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We Denverites certainly love our market halls, if their proliferation is any indication: In the past five years, Avanti Food & Beverage, the Source, Stanley Marketplace, the Denver Central Market, and Zeppelin Station have all opened, and more such aggregates are on the way.
But no other local hall consists of 16 stalls conceived and managed by one restaurant group, what Bonanno Concepts, with chef-owner Frank Bonanno at the helm, is doing as of June 1 when Milk Market opens inside the historic Dairy Block downtown. The ambitious endeavor will bring Bonanno’s Mile High City restaurant total to a whopping 26.
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As incredible as it all sounds, an early walk through Milk Market with Bonanno and his wife, Jacqueline (creative director for Bonanno Concepts), revealed that the colorful hall is also incredibly well planned, stylish as hell, and truly does offer something for everyone.
Denver architects Davis Partnership worked with the Bonannos to design the market in a circular format that leads you from one stall to the next. Here’s a brief rundown of what you can expect:
Bonanno Brothers Pizzeria
Hand-stretched, artisanal pies will cook in a 750-degree Wood Stone oven large enough to accommodate 18 14-inch pizzas at one time. Vinegars, olive oils, and antipasto platters will be available to take home. Don’t miss: the on-tap negronis.
An extruder will push out all manner of pasta shapes, from cavatappi to orecchiette, and sauces will be on hand to take home, too. Or you can sit at Moo Bar (below) and crush a plate of noodles while watching the crowd.
Servers will float around this 60-seat watering hole/dining area to take orders for food and cocktails from a limited Moo Bar menu, or diners can grab something from any one of the other Milk Market stalls to enjoy in this part of the space, bathed in natural light from the corner windows looking out on Wazee and the Public Works signature light fixture hanging above.
Jacqueline wanted a personal touch in the decorative tile work around the Salt-and-Grinder inspired cured meat shop, so she recruited members of the restaurant group team to hand-penny the tiles; it took them four days. Cheese lovers will flock here for house-made Burrata, mozzarella stretched on the spot, chèvre, and more.
Flour. Eggs. Milk. Here, they come together as crepes with sweet or savory fillings.
The Green Huntsman
Under the glow of neon-green lighting fixtures made from recycled bottles, this stall offers DIY Chipotle-style salads with 11 dressings and 24 topping options. It’ll open early in the morning so you can grab a salad to go for your lunch. To drink: Shrubs and aguas frescas.
There’s a dry-aging refrigerator at this meat emporium, named for Jacqueline’s grandmother (a farmer during the Depression); prime steaks and other cuts will be on sale. Don’t miss the burger program, featuring a house blend of chuck, short rib, and brisket. Also, pastrami, corned beef, and a French dip will be on the menu.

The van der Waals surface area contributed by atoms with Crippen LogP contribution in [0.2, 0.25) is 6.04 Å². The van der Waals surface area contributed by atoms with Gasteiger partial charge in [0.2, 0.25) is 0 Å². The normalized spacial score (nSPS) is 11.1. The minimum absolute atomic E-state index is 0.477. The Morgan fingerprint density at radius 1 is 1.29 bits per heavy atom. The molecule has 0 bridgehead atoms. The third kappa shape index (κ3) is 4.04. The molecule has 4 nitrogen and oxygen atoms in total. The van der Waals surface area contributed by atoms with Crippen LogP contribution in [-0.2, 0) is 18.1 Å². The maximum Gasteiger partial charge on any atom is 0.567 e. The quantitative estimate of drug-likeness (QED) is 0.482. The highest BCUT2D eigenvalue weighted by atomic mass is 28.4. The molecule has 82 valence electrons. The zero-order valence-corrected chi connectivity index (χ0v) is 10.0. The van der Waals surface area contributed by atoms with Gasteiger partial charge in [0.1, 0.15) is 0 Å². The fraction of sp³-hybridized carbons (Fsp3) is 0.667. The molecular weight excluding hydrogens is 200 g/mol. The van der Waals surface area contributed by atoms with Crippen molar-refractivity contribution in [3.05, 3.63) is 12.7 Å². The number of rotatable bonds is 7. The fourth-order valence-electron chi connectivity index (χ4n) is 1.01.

Albina by the Sea
Frank’s Brooklyn grandma inspired the name for this seafood stall, where land-locked Denverites can score buckets of steamer clams, mussels, fish and chips, and plenty of fresh catch to take home.
The poke here will be simple, with just a few fish options utilizing scraps from Albina by the Sea, with two rice choices or a kale salad as the base.
Not only will this in-house wine shop offer 8 whites and 8 reds on tap, as well as carafes and growlerlike bottles for filling, but you can have tastes of just about any bottle in stock.
A stunning antique bar from the 1800s signals the entry to this Colorado-centric beer stall; Jacqueline found the stunning piece and the interior bar at a local shop. Pilot brews from Centennial State brands will flow on the 14-tap system.
Bao Chica Bao
For the fluffy stuffed steamed buns you’ve come to crave at Bones, Bonanno’s Governor’s Park restaurant, head here. BCB will sell pork belly, chicken, shrimp, mushroom, and tofu buns, as well as udon, ramen, and rice bowls. Bonus: There’s a walk-up window accessed from the Alley at the Dairy Block from which you can grab BCB’s fare to go.
This is another walk-up window on the alley, serving New York-style pizza by the slice.
Lou’s Hot and Naked
An ode to the now-closed Lou’s Food Bar, this all-chicken stall will be open seven days a week for breakfast, lunch, and dinner. Red Bird poultry will be both fried and cooked via rotisserie, and you can dine in or take away sandwiches, pieces, or whole birds.
The gelateria sells its namesake frozen dessert and soft-serve in a stall outfitted with antique suitcases and locally designed color cord lighting. Boozy milkshakes are another highlight.
Last but not least is the stall that many Denverites will visit first for their a.m. coffee drinks and pastries. There’ll be quiches, coffee cakes, muffins, and the like, and Pablo’s Coffee beans will anchor the coffee program.
To access all of this deliciousness seamlessly, diners will be able to place online orders for food from any of the 16 concepts, picking up at the concierge desk at the main entrance. That option may not be available on June 1 when the doors open, but once the POS system is up and running, it marks yet another way Bonanno plans to make Milk Market indispensable for Denverites.
The Dairy Block, 1800 Wazee St., open as of June 1 from 11 a.m. to 9 p.m. daily